2. What actions has DOE taken, or is planning to take, to improve monitoring of aging facilities to ensure structural stability and better evaluate the potential for safety risks to workers, the public, and environment? How does DOE hold its contractors accountable to ensure these facilities are monitored and maintained to a level that ensures there is no adverse risk to workers or release of radioactive or toxic materials? What actions has DOE taken to review contractor performance with regard to the recent tunnel collapse?

3. What is the full scope of legacy infrastructure and non-tank waste within the RL mission requiring cleanup, but which is not currently being remediated? What is the timeline under which the remediation of these sites is currently scheduled to be completed? Please include contaminated equipment, facilities, waste sites, groundwater, soil, and other non-tank waste units in this review.

4. How does DOE identify and determine the risks this legacy infrastructure and non-tank waste within the RL mission poses to workers, the public, and environment? Does DOE have an established mechanism by which it prioritizes this remediation work? Further, is there a unified remediation priority list among its two offices at the Hanford Site – RL and the Office of River Protection? Is there a unified remediation priority list across the entire national DOE environmental management complex?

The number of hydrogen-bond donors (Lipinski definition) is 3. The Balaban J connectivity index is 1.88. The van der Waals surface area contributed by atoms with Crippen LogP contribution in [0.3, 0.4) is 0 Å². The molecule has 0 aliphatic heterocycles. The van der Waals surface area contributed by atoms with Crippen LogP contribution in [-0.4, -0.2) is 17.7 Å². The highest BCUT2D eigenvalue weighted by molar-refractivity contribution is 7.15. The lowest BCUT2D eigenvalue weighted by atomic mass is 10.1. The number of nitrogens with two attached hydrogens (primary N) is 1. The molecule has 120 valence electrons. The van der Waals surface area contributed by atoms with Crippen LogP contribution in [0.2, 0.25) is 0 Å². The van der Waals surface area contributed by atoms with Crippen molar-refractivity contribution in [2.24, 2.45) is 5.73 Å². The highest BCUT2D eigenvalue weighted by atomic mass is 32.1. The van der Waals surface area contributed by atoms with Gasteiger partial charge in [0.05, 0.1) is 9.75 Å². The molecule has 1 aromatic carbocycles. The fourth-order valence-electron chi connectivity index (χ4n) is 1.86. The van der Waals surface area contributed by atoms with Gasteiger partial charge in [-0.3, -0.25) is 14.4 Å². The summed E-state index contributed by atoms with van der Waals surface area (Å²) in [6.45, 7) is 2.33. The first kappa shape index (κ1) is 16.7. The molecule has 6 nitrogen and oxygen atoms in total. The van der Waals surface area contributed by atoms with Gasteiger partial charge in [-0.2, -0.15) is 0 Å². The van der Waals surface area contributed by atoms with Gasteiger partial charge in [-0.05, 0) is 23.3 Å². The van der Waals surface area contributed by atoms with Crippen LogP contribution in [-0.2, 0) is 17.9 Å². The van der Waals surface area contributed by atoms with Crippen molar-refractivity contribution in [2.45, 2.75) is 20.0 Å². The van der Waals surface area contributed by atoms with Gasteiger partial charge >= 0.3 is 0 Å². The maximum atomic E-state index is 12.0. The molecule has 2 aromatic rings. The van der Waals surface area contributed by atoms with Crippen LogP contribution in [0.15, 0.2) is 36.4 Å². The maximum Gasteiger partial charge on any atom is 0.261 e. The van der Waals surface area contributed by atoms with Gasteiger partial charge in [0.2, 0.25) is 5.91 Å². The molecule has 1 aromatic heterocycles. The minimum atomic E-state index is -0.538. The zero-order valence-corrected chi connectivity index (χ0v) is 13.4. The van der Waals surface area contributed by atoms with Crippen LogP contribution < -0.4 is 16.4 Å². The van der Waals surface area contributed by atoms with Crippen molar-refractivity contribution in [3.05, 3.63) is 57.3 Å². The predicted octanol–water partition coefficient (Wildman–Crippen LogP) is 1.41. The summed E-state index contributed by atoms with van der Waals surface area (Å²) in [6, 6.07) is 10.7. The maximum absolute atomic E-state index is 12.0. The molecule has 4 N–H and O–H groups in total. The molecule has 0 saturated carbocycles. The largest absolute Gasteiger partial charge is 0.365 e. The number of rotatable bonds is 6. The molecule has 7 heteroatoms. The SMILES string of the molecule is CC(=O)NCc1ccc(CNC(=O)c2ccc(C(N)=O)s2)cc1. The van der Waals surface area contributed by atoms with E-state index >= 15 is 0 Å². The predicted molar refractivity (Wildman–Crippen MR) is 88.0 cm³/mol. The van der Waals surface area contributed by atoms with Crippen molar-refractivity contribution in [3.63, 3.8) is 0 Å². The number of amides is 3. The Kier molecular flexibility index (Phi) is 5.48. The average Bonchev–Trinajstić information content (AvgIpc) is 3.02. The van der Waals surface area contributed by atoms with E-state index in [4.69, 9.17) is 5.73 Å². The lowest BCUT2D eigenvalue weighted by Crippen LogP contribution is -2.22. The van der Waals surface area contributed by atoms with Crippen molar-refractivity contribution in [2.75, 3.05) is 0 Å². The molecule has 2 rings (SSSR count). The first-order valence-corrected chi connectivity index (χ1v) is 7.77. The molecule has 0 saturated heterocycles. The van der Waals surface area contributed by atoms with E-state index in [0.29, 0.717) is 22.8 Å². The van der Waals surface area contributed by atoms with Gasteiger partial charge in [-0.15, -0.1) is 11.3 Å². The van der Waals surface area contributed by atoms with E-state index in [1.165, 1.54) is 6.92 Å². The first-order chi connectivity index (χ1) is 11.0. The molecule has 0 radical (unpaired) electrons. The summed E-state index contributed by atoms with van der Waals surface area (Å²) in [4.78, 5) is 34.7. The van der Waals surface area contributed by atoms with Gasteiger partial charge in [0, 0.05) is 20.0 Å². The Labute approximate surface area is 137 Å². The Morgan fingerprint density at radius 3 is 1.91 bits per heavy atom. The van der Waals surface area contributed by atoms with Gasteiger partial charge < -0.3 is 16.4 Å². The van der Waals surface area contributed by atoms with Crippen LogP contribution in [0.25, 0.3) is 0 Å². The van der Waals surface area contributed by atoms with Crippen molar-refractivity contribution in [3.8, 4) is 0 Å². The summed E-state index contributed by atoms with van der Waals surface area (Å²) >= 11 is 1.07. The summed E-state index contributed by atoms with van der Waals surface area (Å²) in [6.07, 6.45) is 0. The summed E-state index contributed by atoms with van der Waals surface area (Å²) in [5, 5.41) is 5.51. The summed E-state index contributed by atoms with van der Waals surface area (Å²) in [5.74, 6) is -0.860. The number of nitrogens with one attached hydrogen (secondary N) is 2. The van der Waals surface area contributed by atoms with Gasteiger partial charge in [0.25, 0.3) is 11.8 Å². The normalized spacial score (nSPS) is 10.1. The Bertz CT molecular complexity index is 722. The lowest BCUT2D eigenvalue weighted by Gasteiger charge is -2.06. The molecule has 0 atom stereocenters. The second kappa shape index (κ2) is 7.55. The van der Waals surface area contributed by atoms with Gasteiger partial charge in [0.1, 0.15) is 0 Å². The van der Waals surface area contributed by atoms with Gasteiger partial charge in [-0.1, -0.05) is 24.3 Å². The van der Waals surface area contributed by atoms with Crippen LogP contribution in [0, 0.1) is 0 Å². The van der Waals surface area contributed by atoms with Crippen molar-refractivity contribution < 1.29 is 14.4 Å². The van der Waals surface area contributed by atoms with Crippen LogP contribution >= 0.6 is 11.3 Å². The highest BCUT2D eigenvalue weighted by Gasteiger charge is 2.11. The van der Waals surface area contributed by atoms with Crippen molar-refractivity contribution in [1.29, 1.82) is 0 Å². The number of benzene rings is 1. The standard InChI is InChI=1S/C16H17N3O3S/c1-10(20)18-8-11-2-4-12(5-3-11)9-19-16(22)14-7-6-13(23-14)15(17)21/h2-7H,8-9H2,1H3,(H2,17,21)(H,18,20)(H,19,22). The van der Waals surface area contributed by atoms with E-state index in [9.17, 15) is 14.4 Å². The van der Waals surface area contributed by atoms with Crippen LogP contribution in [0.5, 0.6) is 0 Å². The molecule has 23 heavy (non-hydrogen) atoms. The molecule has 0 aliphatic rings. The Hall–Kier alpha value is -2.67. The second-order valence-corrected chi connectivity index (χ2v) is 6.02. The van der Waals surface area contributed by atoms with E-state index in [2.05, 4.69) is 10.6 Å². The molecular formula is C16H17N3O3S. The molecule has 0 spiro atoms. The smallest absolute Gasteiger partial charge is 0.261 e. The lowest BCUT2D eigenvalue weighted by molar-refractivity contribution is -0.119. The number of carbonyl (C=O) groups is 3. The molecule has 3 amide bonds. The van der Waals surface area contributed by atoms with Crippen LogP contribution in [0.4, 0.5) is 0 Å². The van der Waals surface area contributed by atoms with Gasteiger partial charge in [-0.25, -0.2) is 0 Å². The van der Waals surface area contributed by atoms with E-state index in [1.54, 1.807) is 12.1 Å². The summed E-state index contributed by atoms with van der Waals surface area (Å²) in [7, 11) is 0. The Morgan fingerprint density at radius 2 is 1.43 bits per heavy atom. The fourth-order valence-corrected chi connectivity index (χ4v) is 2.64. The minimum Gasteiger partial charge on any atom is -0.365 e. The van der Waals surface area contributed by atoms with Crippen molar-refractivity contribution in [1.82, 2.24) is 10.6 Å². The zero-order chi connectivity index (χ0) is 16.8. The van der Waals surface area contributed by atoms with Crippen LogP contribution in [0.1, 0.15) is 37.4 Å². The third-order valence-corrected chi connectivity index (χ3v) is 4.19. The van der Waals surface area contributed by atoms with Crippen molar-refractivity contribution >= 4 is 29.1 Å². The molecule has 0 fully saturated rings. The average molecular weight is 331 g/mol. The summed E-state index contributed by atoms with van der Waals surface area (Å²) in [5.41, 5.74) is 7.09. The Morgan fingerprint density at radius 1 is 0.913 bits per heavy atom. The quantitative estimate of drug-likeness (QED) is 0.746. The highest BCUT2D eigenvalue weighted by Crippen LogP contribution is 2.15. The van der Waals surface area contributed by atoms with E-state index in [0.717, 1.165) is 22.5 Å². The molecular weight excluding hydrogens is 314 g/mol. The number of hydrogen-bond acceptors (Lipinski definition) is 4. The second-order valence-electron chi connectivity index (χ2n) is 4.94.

5. After DOE’s immediate efforts to stabilize Tunnel 1 at PUREX, what are DOE’s plans to remove the waste from and remediate Tunnel 1 and Tunnel 2 at PUREX? Has the collapse at Tunnel 1 altered DOE’s plans for addressing such legacy infrastructure and non-tank waste sites within the RL mission, and what challenges does DOE face in this mission?

Please do not hesitate to contact us with any questions concerning this request.

Sincerely,